Types of material
  • Daybooks

Pyle, Christopher H.

Christopher Pyle Papers, ca.1970-1985
20 boxes (30 linear feet)
Call no.: MS 545

As an army captain teaching constitutional law at the U.S. Army Intelligence School in Fort Holabird, Maryland during the late 1960s, Christopher Pyle learned about the army’s domestic spying operation that targeted antiwar and civil rights protesters. Disclosing his knowledge about that surveillance in 1970 in two award-winning articles, Pyle led the fight to end the military’s domestic spying program by testifying before three Congressional committees. Currently a professor of politics at Mount Holyoke College, Pyle continues to write about civil liberties and rights to privacy focusing his attention now on the Patriot Act and the detention of aliens and citizens without trial.

Documenting Pyle’s investigation into the military domestic spying operation, the collection consists of court transcripts, telephone logs, surveillance binders, correspondence, research notes, and news clippings.

Subjects
  • Civil rights--United States
  • Military intelligence
  • Military surveillance--United States

Quint, Howard H.

Howard H. Quint Papers, 1940-1981 (Bulk: 1955-1968)
(9.75 linear feet)
Call no.: FS 007

Howard Henri Quint was born in New Haven, Connecticut in January 1917. He received his PhD in History from Johns Hopkins University in 1947. During the war years (1942-1946) Dr. Quint served as Propaganda Analyst for the Foreign Broadcast Intelligence Service, as Political Analyst for the Office of the Coordinator of Inter-American Affairs, and as Political and Economic Analyst for the Office of Strategic Services.In 1959 he accepted a professorship at the University of Massachusetts Amherst. Upon his return from a Fulbright in Italy in 1962, Quint was selected as Chair of the History Department, a position he retained until 1968. While serving as Chair, Dr. Quint was instrumental in initiating the PhD program in History and was responsible for establishing the Honors Program at the University of Massachusetts. After stepping down from his position as Department Chair in 1968, Dr. Quint continued to be a Professor of History at the University of Massachusetts until his death in June 1981.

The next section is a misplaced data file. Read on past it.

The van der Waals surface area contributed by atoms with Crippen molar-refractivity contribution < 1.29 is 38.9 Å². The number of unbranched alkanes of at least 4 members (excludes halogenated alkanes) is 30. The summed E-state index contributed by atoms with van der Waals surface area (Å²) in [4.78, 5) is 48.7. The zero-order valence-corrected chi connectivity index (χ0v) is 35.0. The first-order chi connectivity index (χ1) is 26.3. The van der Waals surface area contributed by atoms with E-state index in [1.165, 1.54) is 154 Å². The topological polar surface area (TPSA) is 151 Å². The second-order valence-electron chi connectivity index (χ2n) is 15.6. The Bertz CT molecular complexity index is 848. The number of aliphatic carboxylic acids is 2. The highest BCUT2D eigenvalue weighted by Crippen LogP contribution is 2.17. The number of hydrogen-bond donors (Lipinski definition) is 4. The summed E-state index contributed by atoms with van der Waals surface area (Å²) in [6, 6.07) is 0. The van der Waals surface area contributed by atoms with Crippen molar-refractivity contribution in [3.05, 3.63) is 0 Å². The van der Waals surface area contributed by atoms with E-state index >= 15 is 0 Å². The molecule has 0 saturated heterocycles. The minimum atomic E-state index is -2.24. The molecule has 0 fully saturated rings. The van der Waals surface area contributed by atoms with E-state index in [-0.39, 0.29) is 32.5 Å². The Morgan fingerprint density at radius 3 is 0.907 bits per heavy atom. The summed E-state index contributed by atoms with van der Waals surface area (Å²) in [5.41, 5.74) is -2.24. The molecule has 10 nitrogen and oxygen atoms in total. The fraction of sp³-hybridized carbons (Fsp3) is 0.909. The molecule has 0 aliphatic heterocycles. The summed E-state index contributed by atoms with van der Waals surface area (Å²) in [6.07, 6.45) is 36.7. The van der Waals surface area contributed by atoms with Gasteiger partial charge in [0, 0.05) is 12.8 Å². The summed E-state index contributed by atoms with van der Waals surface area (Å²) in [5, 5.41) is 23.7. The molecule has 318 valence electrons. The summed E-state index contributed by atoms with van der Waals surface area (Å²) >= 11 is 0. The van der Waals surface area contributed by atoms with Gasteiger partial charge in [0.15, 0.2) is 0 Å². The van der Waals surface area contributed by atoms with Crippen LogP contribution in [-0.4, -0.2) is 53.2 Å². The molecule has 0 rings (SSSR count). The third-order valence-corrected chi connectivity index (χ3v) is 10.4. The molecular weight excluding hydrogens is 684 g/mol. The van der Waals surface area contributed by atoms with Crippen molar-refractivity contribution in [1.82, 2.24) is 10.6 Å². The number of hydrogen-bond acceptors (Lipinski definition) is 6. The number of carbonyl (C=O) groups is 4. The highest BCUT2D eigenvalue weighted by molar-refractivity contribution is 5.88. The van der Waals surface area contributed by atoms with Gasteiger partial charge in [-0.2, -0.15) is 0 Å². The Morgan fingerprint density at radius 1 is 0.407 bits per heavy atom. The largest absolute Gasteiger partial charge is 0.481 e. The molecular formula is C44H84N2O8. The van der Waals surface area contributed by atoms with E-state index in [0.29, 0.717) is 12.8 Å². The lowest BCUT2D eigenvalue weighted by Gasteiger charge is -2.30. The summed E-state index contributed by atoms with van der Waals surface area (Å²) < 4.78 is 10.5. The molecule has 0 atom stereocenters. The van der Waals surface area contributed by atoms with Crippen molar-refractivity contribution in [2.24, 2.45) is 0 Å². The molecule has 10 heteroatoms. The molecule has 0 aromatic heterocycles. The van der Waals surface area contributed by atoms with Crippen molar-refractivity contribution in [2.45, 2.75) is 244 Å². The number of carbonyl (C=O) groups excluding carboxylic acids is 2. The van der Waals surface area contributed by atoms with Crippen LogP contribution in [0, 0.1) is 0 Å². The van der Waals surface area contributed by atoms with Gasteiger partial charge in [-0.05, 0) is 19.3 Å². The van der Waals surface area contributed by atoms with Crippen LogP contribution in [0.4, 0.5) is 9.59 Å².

The papers of Howard H. Quint document his distinguished career as professor, author, and Chair of the History Department at the University of Massachusetts at Amherst. They consist of biographical materials; general correspondence (largely professional); research and other materials related to the writing and publishing of five books; lecture notes, syllabi and other course-related materials; note cards and annotated typescripts; articles, book reviews, and academic conference materials; travel documents; materials related to honors programs; and materials related to international scholar exchange programs. The bulk of the papers were generated between 1955 and 1968.

Subjects
  • University of Massachusetts Amherst--Faculty
  • University of Massachusetts Amherst. Department of History
Contributors
  • Quint, Howard H